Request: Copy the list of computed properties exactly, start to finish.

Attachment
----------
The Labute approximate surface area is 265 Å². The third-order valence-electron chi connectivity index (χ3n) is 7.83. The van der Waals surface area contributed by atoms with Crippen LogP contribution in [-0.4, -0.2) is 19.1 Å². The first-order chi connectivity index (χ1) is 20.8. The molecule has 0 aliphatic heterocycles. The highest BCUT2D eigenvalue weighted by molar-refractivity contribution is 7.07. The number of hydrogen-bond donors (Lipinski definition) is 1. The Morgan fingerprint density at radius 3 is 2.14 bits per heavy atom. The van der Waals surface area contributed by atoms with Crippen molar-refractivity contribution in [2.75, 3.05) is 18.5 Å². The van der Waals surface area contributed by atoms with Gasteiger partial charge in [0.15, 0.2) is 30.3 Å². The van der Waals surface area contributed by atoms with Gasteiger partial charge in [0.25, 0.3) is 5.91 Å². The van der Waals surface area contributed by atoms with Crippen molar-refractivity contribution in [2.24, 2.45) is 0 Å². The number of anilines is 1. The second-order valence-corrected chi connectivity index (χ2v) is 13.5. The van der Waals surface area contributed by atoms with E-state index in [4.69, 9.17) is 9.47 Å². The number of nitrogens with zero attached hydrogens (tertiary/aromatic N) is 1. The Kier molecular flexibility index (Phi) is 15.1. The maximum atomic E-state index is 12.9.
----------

The Labute approximate surface area is 265 Å². The third-order valence-electron chi connectivity index (χ3n) is 7.83. The van der Waals surface area contributed by atoms with Crippen LogP contribution in [-0.4, -0.2) is 19.1 Å². The first-order chi connectivity index (χ1) is 20.8. The molecule has 0 aliphatic heterocycles. The highest BCUT2D eigenvalue weighted by molar-refractivity contribution is 7.07. The number of hydrogen-bond donors (Lipinski definition) is 1. The Morgan fingerprint density at radius 3 is 2.14 bits per heavy atom. The van der Waals surface area contributed by atoms with Crippen molar-refractivity contribution in [2.75, 3.05) is 18.5 Å². The van der Waals surface area contributed by atoms with Gasteiger partial charge in [0.15, 0.2) is 30.3 Å². The van der Waals surface area contributed by atoms with Gasteiger partial charge in [0.25, 0.3) is 5.91 Å². The van der Waals surface area contributed by atoms with Crippen molar-refractivity contribution in [2.24, 2.45) is 0 Å². The number of anilines is 1. The second-order valence-corrected chi connectivity index (χ2v) is 13.5. The van der Waals surface area contributed by atoms with E-state index in [4.69, 9.17) is 9.47 Å². The number of nitrogens with zero attached hydrogens (tertiary/aromatic N) is 1. The Kier molecular flexibility index (Phi) is 15.1. The maximum atomic E-state index is 12.9.